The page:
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How Recent Congressional Action Has Hurt The Trust Of The Armed Forces
Eighteen. That is the percentage of 114th Congress that has worn the uniform of the United States military. For the past 25 years, that number has been declining with almost every successive delegation elected. As the military continues to grow more secluded and alienated from the rest of the population, nowhere are the strains in the civilian-military relationship more evident than in the make-up and recent actions of Congress.
A little over a year ago, Rep. Paul Ryan, chairman of the House Committee on Ways and Means, moved to cut the value of a military pension by as much as six figures for current service members. Last week, news broke that the Senate Armed Services Committee’s 2016 Defense Authorization Bill proposed a slash to dual-military couples’ income by as much as $13,000 through the removal of basic allowance for housing of the lower-ranking service member. Additionally, unmarried armed services personnel who live with other individuals on active duty could also see their allowance cut by 25%. For an O-3 living in Washington, D.C., this would mean a pay cut of $7,200 a year.
These military “reforms” come as many members of Congress continue to call for an increase in military involvement in the fight against the Islamic State and the redeployment of these same service members back to Iraq. For Task & Purpose, Michelle Villarreal Zook correctly highlighted that these cuts would generate all sorts of perverse incentives, and disproportionality target women in the military, threatening the concept of equal pay for equal work. As terrible as those things are, taken as a whole, the actions of Congress over the past few years generate a much bleaker picture: Our representatives do not understand the motivations of the men and women in the military and cannot foresee the consequences of their legislation concerning the same.
People do not join the military for money. Sure, many of the benefits are generous, especially when it comes to education and health care. Yet, as onerous as student loans and waiting lines can be, most people would much prefer them to the battlefields of Iraq and Afghanistan. Men and women serve because they feel a calling to protect their fellow countrymen. They know someone has to take the fight to those who would do us harm. However, when service members find their financial well-being chipped away or even sawed in half by a few sentences added into a bill with little or no debate, they begin to doubt that America’s civilian leadership has their interests in mind. Personal impacts of fiscal austerity are even harder to reconcile with stockrooms full of HD televisions and excess flight hours ordered to be flown as the end of a fiscal year approaches. In simpler terms, the savvy service member will wonder why her family should suffer while there are plenty of other places to trim the budgetary fat.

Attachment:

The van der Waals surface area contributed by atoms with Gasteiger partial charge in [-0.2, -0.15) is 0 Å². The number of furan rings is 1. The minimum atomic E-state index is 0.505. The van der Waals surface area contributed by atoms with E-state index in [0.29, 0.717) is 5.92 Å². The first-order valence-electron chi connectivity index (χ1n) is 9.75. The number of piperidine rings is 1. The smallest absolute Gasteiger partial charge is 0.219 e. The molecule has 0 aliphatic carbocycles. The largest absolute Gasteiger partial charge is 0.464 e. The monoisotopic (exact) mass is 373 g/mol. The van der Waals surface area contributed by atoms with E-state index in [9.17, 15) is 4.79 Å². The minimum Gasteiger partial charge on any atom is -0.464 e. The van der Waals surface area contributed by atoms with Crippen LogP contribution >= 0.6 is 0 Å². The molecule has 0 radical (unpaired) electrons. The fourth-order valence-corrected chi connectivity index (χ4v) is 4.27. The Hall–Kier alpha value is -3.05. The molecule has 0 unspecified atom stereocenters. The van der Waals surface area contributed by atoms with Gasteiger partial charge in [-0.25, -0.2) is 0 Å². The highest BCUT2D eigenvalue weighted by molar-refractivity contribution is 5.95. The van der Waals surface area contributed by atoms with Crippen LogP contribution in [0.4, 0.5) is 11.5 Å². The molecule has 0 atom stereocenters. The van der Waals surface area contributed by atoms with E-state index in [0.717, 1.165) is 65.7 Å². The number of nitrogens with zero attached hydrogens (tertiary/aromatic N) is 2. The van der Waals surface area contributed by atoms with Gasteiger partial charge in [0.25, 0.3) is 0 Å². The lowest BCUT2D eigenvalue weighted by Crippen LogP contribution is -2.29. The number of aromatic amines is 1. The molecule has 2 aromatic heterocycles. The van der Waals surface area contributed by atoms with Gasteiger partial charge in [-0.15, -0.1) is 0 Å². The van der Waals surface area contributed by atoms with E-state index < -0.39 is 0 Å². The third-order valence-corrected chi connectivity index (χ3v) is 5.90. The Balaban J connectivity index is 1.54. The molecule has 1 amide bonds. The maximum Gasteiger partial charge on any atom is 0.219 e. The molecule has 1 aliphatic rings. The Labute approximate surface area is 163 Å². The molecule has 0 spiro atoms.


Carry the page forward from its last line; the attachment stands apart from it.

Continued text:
It is one thing to have a transparent and thorough debate about what military pay should look like. The men and women of the armed forces do not want the sacrifices they made for their country erased by fiscal insolvency. The Military Compensation and Retirement Modernization Commission provided some controversial ideas on how to curb personnel costs that threaten to consume the Department of Defense’s budget over the coming decades. This is the appropriate way to conduct an assessment of how the military gets paid. Its proposals are public knowledge, and an open conversation promotes trust and good faith. Quick and underhanded changes to uniformed members' compensation do not.
Our country’s ability to meet national security challenges depends on the health of the civilian-military relationship. Since Gen. George Washington resigned his commission before the Continental Congress in Annapolis, civilian control of the military has been enshrined in its ethos. When Congress targets the pay of active-duty personnel who cannot dissent, there is no option to “put up,” only to “shut up.” That is why the effectiveness and morale of our military is tied to the support it receives from its civilian overseers.
These two incidents, the Ryan bill, and the proposed housing allowance cut, reveal a Congress out of touch with the effects its actions have on the men and women of the armed forces. Most Americans would agree that the legislature is even more aloof when it comes to their lives. Though Congress’ military service rate is at 18%, its approval rating is even lower at 16. Something needs to change.